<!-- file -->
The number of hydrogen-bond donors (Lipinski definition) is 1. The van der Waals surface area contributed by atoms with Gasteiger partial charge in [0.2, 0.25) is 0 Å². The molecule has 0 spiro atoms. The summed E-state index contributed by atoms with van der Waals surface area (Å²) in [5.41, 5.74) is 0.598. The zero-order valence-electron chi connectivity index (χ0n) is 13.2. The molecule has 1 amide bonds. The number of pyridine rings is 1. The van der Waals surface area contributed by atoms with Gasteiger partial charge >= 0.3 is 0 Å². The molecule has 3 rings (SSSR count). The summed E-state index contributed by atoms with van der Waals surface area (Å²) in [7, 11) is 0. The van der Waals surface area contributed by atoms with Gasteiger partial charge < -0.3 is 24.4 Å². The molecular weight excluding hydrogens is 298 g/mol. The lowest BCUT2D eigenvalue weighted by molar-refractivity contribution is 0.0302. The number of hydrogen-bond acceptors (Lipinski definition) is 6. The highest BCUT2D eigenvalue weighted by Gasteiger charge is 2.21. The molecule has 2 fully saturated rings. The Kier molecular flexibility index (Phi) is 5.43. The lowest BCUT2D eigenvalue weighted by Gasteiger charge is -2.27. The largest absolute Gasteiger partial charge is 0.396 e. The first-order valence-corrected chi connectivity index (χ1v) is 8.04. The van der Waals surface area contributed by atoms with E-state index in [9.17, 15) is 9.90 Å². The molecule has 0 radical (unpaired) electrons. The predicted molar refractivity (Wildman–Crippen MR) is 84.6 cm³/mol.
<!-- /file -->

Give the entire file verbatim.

The number of hydrogen-bond donors (Lipinski definition) is 1. The van der Waals surface area contributed by atoms with Gasteiger partial charge in [0.2, 0.25) is 0 Å². The molecule has 0 spiro atoms. The summed E-state index contributed by atoms with van der Waals surface area (Å²) in [5.41, 5.74) is 0.598. The zero-order valence-electron chi connectivity index (χ0n) is 13.2. The molecule has 1 amide bonds. The number of pyridine rings is 1. The van der Waals surface area contributed by atoms with Gasteiger partial charge >= 0.3 is 0 Å². The molecule has 3 rings (SSSR count). The summed E-state index contributed by atoms with van der Waals surface area (Å²) in [7, 11) is 0. The van der Waals surface area contributed by atoms with Gasteiger partial charge < -0.3 is 24.4 Å². The molecular weight excluding hydrogens is 298 g/mol. The lowest BCUT2D eigenvalue weighted by molar-refractivity contribution is 0.0302. The number of hydrogen-bond acceptors (Lipinski definition) is 6. The highest BCUT2D eigenvalue weighted by Gasteiger charge is 2.21. The molecule has 2 fully saturated rings. The Kier molecular flexibility index (Phi) is 5.43. The lowest BCUT2D eigenvalue weighted by Gasteiger charge is -2.27. The largest absolute Gasteiger partial charge is 0.396 e. The first-order valence-corrected chi connectivity index (χ1v) is 8.04. The van der Waals surface area contributed by atoms with E-state index in [9.17, 15) is 9.90 Å². The molecule has 0 radical (unpaired) electrons. The predicted molar refractivity (Wildman–Crippen MR) is 84.6 cm³/mol.